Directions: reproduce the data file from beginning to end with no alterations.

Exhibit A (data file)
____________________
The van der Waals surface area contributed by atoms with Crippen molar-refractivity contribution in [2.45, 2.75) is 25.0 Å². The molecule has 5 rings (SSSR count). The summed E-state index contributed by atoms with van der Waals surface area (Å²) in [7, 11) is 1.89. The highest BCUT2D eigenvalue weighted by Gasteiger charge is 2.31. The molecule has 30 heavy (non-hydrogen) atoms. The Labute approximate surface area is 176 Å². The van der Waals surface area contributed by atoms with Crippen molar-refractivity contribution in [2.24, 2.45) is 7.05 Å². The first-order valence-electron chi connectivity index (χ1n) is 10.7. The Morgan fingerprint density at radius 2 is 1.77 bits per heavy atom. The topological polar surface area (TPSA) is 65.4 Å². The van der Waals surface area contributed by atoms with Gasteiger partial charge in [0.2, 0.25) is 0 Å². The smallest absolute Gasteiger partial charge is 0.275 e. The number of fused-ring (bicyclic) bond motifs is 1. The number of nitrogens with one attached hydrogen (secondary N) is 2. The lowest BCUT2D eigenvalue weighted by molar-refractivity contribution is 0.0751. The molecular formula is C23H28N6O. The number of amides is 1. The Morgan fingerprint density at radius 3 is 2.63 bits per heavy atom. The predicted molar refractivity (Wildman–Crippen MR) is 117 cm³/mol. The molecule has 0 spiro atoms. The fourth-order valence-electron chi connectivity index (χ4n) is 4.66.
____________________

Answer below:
The van der Waals surface area contributed by atoms with Crippen molar-refractivity contribution in [2.45, 2.75) is 25.0 Å². The molecule has 5 rings (SSSR count). The summed E-state index contributed by atoms with van der Waals surface area (Å²) in [7, 11) is 1.89. The highest BCUT2D eigenvalue weighted by Gasteiger charge is 2.31. The molecule has 30 heavy (non-hydrogen) atoms. The Labute approximate surface area is 176 Å². The van der Waals surface area contributed by atoms with Crippen molar-refractivity contribution in [2.24, 2.45) is 7.05 Å². The first-order valence-electron chi connectivity index (χ1n) is 10.7. The Morgan fingerprint density at radius 2 is 1.77 bits per heavy atom. The topological polar surface area (TPSA) is 65.4 Å². The van der Waals surface area contributed by atoms with Gasteiger partial charge in [0.2, 0.25) is 0 Å². The smallest absolute Gasteiger partial charge is 0.275 e. The number of fused-ring (bicyclic) bond motifs is 1. The number of nitrogens with one attached hydrogen (secondary N) is 2. The lowest BCUT2D eigenvalue weighted by molar-refractivity contribution is 0.0751. The molecular formula is C23H28N6O. The number of amides is 1. The Morgan fingerprint density at radius 3 is 2.63 bits per heavy atom. The predicted molar refractivity (Wildman–Crippen MR) is 117 cm³/mol. The molecule has 0 spiro atoms. The fourth-order valence-electron chi connectivity index (χ4n) is 4.66.